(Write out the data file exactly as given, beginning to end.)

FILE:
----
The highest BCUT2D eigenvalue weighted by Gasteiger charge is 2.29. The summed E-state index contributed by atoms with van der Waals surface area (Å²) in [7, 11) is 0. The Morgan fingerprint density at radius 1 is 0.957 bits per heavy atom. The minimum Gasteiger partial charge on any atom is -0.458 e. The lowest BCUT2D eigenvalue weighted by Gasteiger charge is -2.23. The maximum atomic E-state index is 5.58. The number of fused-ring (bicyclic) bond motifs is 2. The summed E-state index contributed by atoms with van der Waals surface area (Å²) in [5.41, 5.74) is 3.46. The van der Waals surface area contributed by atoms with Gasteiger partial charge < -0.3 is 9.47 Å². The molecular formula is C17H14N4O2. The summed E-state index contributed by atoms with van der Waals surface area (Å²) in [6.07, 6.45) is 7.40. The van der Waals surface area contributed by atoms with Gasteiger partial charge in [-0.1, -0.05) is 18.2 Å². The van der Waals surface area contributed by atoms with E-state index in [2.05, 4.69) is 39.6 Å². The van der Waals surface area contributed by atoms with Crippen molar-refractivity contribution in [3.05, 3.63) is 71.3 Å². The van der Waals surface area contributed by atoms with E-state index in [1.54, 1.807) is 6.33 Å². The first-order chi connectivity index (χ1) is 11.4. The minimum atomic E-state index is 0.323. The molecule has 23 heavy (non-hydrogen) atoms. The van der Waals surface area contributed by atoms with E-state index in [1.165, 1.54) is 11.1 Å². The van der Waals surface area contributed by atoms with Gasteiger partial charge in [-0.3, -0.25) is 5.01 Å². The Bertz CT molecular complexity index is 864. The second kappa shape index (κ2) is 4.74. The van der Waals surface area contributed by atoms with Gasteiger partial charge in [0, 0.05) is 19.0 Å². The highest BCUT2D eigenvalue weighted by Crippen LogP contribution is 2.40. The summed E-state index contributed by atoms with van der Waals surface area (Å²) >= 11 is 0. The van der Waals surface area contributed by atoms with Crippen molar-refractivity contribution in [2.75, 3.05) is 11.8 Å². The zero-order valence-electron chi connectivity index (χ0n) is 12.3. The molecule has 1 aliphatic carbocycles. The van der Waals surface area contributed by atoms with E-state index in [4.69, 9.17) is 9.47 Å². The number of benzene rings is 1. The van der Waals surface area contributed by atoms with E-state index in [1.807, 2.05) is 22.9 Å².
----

The highest BCUT2D eigenvalue weighted by Gasteiger charge is 2.29. The summed E-state index contributed by atoms with van der Waals surface area (Å²) in [7, 11) is 0. The Morgan fingerprint density at radius 1 is 0.957 bits per heavy atom. The minimum Gasteiger partial charge on any atom is -0.458 e. The lowest BCUT2D eigenvalue weighted by Gasteiger charge is -2.23. The maximum atomic E-state index is 5.58. The number of fused-ring (bicyclic) bond motifs is 2. The summed E-state index contributed by atoms with van der Waals surface area (Å²) in [5.41, 5.74) is 3.46. The van der Waals surface area contributed by atoms with Gasteiger partial charge < -0.3 is 9.47 Å². The molecular formula is C17H14N4O2. The summed E-state index contributed by atoms with van der Waals surface area (Å²) in [6.07, 6.45) is 7.40. The van der Waals surface area contributed by atoms with Gasteiger partial charge in [-0.1, -0.05) is 18.2 Å². The van der Waals surface area contributed by atoms with E-state index in [2.05, 4.69) is 39.6 Å². The van der Waals surface area contributed by atoms with Crippen molar-refractivity contribution in [3.05, 3.63) is 71.3 Å². The van der Waals surface area contributed by atoms with E-state index in [1.54, 1.807) is 6.33 Å². The first-order chi connectivity index (χ1) is 11.4. The minimum atomic E-state index is 0.323. The molecule has 23 heavy (non-hydrogen) atoms. The van der Waals surface area contributed by atoms with E-state index in [1.165, 1.54) is 11.1 Å². The van der Waals surface area contributed by atoms with Gasteiger partial charge in [-0.3, -0.25) is 5.01 Å². The Bertz CT molecular complexity index is 864. The second kappa shape index (κ2) is 4.74. The van der Waals surface area contributed by atoms with Gasteiger partial charge in [0, 0.05) is 19.0 Å². The highest BCUT2D eigenvalue weighted by Crippen LogP contribution is 2.40. The summed E-state index contributed by atoms with van der Waals surface area (Å²) >= 11 is 0. The van der Waals surface area contributed by atoms with Crippen molar-refractivity contribution in [2.75, 3.05) is 11.8 Å². The zero-order valence-electron chi connectivity index (χ0n) is 12.3. The molecule has 1 aliphatic carbocycles. The van der Waals surface area contributed by atoms with E-state index in [4.69, 9.17) is 9.47 Å². The number of benzene rings is 1. The van der Waals surface area contributed by atoms with E-state index in [1.807, 2.05) is 22.9 Å².